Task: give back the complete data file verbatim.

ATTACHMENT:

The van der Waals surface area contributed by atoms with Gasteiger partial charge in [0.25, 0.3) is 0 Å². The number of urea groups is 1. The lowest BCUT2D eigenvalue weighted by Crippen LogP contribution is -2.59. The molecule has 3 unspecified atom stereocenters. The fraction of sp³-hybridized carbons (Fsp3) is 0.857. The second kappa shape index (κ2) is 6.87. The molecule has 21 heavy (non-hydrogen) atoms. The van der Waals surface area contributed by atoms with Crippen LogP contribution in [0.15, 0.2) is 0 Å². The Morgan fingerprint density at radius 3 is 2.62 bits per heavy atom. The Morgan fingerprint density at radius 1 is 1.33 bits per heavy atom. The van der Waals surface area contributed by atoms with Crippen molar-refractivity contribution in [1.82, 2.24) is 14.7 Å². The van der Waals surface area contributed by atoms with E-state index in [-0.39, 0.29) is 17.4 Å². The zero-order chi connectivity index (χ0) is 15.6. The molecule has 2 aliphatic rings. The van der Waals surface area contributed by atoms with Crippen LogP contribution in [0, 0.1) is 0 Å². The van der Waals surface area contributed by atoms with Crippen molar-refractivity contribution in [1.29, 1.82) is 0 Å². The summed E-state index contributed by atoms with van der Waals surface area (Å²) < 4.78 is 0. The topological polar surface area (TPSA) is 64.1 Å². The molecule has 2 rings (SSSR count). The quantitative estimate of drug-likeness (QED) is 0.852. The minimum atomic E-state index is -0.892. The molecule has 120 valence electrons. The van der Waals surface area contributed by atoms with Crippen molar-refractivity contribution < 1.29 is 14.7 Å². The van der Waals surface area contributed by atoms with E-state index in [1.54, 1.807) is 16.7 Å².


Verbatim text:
The van der Waals surface area contributed by atoms with Gasteiger partial charge in [0.25, 0.3) is 0 Å². The number of urea groups is 1. The lowest BCUT2D eigenvalue weighted by Crippen LogP contribution is -2.59. The molecule has 3 unspecified atom stereocenters. The fraction of sp³-hybridized carbons (Fsp3) is 0.857. The second kappa shape index (κ2) is 6.87. The molecule has 21 heavy (non-hydrogen) atoms. The van der Waals surface area contributed by atoms with Crippen LogP contribution in [0.15, 0.2) is 0 Å². The Morgan fingerprint density at radius 3 is 2.62 bits per heavy atom. The Morgan fingerprint density at radius 1 is 1.33 bits per heavy atom. The van der Waals surface area contributed by atoms with Crippen molar-refractivity contribution in [1.82, 2.24) is 14.7 Å². The van der Waals surface area contributed by atoms with E-state index in [-0.39, 0.29) is 17.4 Å². The zero-order chi connectivity index (χ0) is 15.6. The molecule has 2 aliphatic rings. The van der Waals surface area contributed by atoms with Crippen LogP contribution in [0, 0.1) is 0 Å². The van der Waals surface area contributed by atoms with Crippen molar-refractivity contribution in [1.29, 1.82) is 0 Å². The summed E-state index contributed by atoms with van der Waals surface area (Å²) < 4.78 is 0. The topological polar surface area (TPSA) is 64.1 Å². The molecule has 2 rings (SSSR count). The quantitative estimate of drug-likeness (QED) is 0.852. The minimum atomic E-state index is -0.892. The molecule has 120 valence electrons. The van der Waals surface area contributed by atoms with Crippen molar-refractivity contribution < 1.29 is 14.7 Å². The van der Waals surface area contributed by atoms with E-state index in [1.54, 1.807) is 16.7 Å².